Automakers around the world are currently working overtime to make their vehicles more efficient and cleaner through smaller engines, electric systems and lower weights. As this Active Prediction system from Volkswagen subsidiary Scania shows, secondary technological components can also play a role.

The system fuses GPS and cruise control, allowing the vehicle to predict terrain features of the road ahead. The system predicts the topography ahead and automatically adjusts the vehicle's speed as needed. If you're approaching a downhill, Scania will slow the engine, allowing you to cruise down it. The vehicle will also adjust for ascents.

The Scania system offers the most benefits on undulating terrain, since a flat drive wouldn't require making adjustments to speed. Volkswagen estimates that it can provide up to a 3 percent fuel savings when compared to a regular cruise control system. The company also says that while the system may add a couple minutes to your commute by slowing you down on certain stretches of road, the extra time shouldn't be significant for most commuters (though you might want to shut off the system if you're running late).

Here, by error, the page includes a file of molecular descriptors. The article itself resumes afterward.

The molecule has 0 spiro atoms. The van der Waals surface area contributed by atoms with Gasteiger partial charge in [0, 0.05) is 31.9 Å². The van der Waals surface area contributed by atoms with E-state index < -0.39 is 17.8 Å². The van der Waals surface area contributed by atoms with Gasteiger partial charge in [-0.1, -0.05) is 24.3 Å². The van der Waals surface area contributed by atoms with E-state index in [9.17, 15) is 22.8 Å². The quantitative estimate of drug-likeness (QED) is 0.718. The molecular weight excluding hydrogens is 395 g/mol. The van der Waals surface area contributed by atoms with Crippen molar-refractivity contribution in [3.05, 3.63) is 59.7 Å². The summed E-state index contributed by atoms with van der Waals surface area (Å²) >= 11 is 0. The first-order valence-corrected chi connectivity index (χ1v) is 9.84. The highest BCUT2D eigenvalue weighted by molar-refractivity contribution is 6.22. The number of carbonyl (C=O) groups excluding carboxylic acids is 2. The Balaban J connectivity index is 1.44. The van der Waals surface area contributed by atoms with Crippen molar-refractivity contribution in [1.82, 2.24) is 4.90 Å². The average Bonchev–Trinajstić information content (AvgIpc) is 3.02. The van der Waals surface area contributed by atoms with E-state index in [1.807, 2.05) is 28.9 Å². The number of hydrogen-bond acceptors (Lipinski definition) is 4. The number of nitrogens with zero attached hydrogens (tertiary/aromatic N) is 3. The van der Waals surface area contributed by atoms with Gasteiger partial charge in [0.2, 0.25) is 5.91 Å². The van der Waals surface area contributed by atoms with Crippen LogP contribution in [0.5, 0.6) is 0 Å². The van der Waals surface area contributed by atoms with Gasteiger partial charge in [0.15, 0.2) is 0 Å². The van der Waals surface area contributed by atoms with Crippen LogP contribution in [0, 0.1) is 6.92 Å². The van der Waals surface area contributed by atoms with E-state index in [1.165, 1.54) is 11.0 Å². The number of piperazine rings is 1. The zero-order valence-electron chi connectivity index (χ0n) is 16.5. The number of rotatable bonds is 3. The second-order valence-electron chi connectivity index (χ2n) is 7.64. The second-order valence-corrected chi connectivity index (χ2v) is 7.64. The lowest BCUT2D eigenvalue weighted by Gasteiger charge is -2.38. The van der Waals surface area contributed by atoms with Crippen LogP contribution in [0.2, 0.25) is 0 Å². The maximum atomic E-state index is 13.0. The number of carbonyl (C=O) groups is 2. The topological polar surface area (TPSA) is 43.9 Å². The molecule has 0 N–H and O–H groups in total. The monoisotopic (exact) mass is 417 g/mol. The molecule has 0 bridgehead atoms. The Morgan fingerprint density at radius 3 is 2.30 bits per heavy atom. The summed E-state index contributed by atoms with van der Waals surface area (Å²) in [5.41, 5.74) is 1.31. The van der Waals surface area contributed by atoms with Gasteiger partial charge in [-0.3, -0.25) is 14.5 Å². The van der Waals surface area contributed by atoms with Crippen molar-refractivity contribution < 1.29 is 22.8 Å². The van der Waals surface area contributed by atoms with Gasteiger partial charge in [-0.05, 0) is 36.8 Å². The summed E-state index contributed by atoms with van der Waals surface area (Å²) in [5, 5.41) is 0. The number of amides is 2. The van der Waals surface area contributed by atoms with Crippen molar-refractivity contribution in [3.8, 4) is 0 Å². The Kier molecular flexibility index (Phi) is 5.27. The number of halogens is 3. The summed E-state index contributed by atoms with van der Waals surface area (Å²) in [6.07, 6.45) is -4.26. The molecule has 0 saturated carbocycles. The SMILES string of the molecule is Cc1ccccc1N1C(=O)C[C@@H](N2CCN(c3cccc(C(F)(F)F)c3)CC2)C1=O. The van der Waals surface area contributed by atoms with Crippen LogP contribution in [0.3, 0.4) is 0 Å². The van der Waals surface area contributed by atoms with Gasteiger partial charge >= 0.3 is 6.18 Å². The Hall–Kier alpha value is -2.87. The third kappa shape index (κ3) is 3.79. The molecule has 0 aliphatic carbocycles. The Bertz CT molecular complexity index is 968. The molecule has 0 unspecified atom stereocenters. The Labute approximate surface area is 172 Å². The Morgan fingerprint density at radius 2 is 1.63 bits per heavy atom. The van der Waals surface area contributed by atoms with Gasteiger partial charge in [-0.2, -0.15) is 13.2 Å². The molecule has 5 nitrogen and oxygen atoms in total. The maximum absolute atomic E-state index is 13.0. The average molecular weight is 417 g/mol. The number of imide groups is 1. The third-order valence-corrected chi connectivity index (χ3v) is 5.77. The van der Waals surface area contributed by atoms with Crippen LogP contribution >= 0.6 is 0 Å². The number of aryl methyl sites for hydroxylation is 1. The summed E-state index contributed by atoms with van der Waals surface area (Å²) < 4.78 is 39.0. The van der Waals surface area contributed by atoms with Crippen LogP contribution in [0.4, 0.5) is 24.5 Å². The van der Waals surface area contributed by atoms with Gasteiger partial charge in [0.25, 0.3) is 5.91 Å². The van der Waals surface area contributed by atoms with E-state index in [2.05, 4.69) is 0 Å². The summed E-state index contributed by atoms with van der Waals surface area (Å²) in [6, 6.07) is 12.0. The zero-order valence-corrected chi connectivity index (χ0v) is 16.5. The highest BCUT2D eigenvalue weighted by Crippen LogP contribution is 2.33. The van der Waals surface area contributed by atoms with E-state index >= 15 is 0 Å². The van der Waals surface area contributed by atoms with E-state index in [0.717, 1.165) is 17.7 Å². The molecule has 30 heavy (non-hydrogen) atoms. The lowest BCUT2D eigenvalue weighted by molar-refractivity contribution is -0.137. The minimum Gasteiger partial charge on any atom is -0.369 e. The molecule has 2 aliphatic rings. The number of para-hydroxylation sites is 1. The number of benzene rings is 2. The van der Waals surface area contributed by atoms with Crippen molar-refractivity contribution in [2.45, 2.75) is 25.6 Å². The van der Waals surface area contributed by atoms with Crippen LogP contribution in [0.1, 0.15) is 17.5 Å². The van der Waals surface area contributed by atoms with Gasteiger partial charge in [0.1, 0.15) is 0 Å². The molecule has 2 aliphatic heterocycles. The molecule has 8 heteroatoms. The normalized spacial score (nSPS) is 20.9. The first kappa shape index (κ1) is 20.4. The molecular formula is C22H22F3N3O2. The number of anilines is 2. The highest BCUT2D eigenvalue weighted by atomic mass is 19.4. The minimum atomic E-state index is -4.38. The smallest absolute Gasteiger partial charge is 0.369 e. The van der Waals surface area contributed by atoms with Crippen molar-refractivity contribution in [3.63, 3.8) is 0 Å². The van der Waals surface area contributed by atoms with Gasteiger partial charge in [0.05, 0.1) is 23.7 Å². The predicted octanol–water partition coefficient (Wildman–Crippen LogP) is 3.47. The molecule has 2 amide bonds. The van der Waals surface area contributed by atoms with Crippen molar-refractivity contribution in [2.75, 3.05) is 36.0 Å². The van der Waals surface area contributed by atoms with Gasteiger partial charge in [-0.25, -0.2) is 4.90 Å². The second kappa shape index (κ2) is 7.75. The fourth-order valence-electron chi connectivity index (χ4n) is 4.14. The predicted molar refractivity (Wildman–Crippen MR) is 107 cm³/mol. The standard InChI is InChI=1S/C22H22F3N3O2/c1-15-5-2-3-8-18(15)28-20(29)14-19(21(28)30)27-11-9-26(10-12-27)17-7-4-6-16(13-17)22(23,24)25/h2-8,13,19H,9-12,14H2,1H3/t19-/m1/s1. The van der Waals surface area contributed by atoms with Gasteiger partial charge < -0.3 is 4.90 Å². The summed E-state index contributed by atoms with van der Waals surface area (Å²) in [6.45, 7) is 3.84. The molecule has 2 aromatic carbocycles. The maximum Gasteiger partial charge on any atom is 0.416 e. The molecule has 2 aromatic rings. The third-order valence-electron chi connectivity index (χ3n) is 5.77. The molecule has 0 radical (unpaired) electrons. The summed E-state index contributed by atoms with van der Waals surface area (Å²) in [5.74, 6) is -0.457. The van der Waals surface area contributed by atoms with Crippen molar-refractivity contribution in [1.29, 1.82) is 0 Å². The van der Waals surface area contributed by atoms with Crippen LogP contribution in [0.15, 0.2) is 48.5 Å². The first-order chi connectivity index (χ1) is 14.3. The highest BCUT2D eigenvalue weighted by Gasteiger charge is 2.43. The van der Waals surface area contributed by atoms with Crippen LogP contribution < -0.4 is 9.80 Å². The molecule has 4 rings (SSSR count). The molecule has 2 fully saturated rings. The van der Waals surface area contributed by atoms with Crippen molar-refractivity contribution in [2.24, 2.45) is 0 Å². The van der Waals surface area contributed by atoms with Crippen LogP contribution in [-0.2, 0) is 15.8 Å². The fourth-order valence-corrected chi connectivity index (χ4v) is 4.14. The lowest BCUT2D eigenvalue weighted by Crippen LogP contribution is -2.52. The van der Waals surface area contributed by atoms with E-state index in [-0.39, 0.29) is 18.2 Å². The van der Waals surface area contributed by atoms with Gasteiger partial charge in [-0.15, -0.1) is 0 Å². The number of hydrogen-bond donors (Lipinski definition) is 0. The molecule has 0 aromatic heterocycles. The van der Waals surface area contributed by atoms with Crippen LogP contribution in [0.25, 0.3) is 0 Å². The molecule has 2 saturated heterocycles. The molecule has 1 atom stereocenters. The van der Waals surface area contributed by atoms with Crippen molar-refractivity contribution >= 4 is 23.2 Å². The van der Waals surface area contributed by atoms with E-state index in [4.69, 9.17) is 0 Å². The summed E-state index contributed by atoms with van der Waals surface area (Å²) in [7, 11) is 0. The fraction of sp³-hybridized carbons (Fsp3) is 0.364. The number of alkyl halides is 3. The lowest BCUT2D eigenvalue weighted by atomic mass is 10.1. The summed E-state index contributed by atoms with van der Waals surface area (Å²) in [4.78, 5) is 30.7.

Another German auto group - Daimler - introduced a similar system in 2009. Also for trucks, the Predictive Cruise Control system offers the same functionality as Scania's system.

Scania/Volkswagen, is currently positioning the system at the commercial trucking industry, which stands to gain the most money in terms of better fuel economy. It estimates that a 40-tonne tractor trailer traveling around 180,000 kilometers (112,000 miles) a year could save EUR2,200 (US$2,900) and cut more than 4,000 tonnes of CO2 emissions.

Scania plans to equip the Active Prediction system to customer trucks beginning next year. It has the topographic data that it needs to power the system for 95 percent of the road network in western and central Europe.

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